You wrote the opening story of The Life and Times of Chester Lewis, ‘War Baby’, which is split between Chester days before his hundredth birthday in Perth in 2032 and his mother’s account, in a letter, of events in 1931 Shanghai. Without giving plot spoilers, what can readers look forward to in ‘War Baby’?
I thoroughly enjoyed writing the opening chapter to The Life and Times of Chester Lewis. I have always been fascinated by China during the 1930s and have considered setting a novel there; but for one reason or another I haven’t yet managed it, so setting the opening there was a treat. There’s something particularly exciting and mysterious about the China of this time. Few Westerners experienced it and now of course none of us will because it is changing so incredibly fast. To me, setting is almost like another character and can be inspirational. I certainly found that to be the case with writing the opener for this book.
The story is really a saga and quite different to anything I’ve done before. I loved the idea of eleven writers each taking a chapter, but I was glad I had the first chapter to write. I think it would be tougher to write later ones leading on from other authors. The story will keep you turning the pages as Chester Lewis’s long and exciting life unfolds.
The Life and Times of Chester Lewis has a fan fiction competition, for stories 2000 – 4000 words, with a $2000 1st prize. What advice do you have for entrants?
Think outside the box and be adventurous. The format offers an amazing canvas for any author.
You are about to run a series of ‘You Can Write a Bestseller’ workshops around Australia. How would you describe what tends to make makes a bestselling novel, or a quality bestselling novel, stand out from other novels?
There is of course an element of luck and being in the right place at the right time with the right idea. But there are many things an author can do to minimise the element of chance and make great things happen for them. You have to want to write a bestseller. There’s no point thinking about such a thing if your ambition is to be a great literary writer, because, with very few exceptions, those sorts of writers reach very small audiences. If you want to have a large following and sell many copies you need to think practically as well as artistically and make choices that maximise your chances of being popular and successful.
You have a novel, Private Oz (Private Sydney overseas), co-written with James Patterson, coming out next month, after seven previous novels (and more than 20 non-fiction books) written without a co-writer. What is something new you took away, or something old which was reinforced, from the process of collaborating with James Patterson?
It was a big challenge. James Patterson has a very distinctive style, and although I had read a few of his novels before being offered this co-write, it was only when I sat down and studied his style that I began to appreciate that he does some unusual things. For example, he uses almost no description, everything is pared down to the absolute essentials. As a writer I was excited by the chance to see if I could take on someone else’s style. It was a bit like method acting. I had to think in the same way as Patterson so that our contributions meshed.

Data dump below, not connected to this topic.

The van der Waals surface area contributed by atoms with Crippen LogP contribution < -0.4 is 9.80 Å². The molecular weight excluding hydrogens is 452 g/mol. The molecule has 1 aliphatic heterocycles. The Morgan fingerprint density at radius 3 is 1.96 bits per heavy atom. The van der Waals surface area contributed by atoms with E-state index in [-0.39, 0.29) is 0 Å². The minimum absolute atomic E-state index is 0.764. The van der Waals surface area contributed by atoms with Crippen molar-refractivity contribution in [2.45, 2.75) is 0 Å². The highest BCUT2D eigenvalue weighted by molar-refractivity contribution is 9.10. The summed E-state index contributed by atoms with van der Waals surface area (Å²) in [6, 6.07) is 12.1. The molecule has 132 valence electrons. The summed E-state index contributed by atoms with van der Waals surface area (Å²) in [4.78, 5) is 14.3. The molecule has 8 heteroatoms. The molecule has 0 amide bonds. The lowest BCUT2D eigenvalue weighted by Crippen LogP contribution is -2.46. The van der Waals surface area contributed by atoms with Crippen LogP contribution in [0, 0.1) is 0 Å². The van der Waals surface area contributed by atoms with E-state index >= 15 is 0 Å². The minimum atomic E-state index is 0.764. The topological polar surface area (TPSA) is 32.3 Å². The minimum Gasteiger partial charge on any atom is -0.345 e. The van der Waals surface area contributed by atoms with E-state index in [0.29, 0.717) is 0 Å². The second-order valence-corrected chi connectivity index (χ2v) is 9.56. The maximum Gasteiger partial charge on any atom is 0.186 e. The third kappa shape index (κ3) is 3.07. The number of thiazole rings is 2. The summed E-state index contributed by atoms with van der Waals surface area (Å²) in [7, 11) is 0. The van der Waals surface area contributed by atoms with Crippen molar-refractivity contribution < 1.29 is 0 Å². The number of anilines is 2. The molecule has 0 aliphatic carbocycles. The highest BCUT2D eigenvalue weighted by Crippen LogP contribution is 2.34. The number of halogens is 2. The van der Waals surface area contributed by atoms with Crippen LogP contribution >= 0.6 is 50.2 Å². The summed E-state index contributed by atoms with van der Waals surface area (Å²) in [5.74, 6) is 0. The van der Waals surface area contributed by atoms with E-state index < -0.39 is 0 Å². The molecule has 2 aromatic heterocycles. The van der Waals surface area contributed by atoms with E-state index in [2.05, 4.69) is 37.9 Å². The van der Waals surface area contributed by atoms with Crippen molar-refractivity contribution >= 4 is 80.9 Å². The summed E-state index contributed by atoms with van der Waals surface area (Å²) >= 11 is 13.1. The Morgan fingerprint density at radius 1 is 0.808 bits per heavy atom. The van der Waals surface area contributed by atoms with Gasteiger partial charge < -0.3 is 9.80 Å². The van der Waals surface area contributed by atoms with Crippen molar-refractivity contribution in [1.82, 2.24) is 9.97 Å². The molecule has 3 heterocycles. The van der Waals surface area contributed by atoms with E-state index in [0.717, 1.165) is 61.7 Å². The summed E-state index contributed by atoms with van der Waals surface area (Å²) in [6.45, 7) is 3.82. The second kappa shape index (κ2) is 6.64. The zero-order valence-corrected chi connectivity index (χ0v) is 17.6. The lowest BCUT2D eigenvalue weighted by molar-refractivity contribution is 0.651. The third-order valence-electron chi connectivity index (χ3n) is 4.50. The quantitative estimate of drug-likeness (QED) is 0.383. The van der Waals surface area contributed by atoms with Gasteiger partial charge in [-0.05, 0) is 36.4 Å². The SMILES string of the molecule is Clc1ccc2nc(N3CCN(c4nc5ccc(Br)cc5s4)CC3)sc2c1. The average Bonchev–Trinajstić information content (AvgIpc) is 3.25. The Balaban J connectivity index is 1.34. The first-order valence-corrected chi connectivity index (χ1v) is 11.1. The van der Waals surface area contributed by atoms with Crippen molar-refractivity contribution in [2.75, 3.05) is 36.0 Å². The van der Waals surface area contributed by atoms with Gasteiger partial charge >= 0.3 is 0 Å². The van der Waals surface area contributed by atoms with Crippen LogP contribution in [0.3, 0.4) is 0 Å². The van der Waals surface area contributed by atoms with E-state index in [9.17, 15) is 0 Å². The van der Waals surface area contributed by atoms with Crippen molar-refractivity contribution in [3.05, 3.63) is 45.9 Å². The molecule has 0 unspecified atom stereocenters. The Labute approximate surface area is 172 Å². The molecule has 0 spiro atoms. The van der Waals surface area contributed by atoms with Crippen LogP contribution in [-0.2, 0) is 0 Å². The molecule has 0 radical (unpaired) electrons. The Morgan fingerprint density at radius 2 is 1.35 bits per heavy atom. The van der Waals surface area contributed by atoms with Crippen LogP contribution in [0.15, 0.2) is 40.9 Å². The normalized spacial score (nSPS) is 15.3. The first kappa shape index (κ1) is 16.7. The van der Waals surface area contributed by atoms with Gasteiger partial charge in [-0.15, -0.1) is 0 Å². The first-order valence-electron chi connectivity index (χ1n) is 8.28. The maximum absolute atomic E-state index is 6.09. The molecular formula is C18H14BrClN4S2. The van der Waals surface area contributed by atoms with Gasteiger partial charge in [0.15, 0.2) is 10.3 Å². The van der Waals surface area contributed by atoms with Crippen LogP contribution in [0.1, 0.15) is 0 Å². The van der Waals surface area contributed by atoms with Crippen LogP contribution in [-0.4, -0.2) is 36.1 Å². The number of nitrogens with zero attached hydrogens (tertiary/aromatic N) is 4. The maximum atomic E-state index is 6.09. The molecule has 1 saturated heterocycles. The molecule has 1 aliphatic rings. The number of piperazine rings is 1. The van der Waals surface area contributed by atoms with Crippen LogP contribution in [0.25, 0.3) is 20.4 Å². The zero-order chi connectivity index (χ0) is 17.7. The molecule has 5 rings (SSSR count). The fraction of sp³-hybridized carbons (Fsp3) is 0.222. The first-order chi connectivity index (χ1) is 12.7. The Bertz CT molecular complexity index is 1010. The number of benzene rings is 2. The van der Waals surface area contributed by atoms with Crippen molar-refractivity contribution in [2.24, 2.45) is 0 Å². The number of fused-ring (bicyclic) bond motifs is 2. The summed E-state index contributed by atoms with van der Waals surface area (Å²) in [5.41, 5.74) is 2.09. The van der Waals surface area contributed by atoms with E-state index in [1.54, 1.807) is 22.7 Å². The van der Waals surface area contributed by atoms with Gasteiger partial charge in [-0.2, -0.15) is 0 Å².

For those not familiar with James Patterson’s Private series, how would you describe it?
The series began with Private, which was set in Los Angeles. Jack Morgan sets up an exclusive agency called ‘Private’ that deals with wealthy clients and celebs. He is so successful he goes on to franchise the agency around the world. James Patterson very cleverly decided that he would co-write all the subsequent books with an author who lived in the city in which it was set. So, he worked with British novelist Marc Peirson for Private London and with me for Private Sydney.
You have another novel, The Kennedy Conspiracy, out in October. What can readers look forward to in that book?
It is the best book I’ve ever written! It is built on the premise of reincarnation being a real phenomenon. My hero, Mark Bretton is a British journalist who lives in New York and discovers he can regress. In his first attempt he wakes up and immediately experiences his own death! In subsequent regressions he learns that he was JFK’s press liaison on Nov 22, 1963. By going back to this lifetime he learns the secret of who killed Kennedy. I can’t tell you any more!
You also write action adventure novels under the name Sam Fisher. How would you describe the writing style and subject matter of your Michael White novels in juxtaposition to your Sam Fisher novels?
Sam Fisher books are faster paced and action packed. That is not to say the Michael White novels are slow. Far from it. It is just that the Michael White thrillers are a bit more complex, character as well as plot driven, and the story usually involves at least two different time periods with the plots intermeshing. The Sam Fisher books are very concerned with technology and cutting edge science whereas my Michael White books often have an element of the occult in them.
What is next for your fiction?
Good question. I’m not absolutely sure. I’m developing a TV series based on The Kennedy Conspiracy and I’m cooking up a thriller set in Sydney, provisionally entitled Twisted, which will star twin sisters, one of whom is a psychopathic killer. Watch this space.
Michael White author site: www.michaelwhite.com.au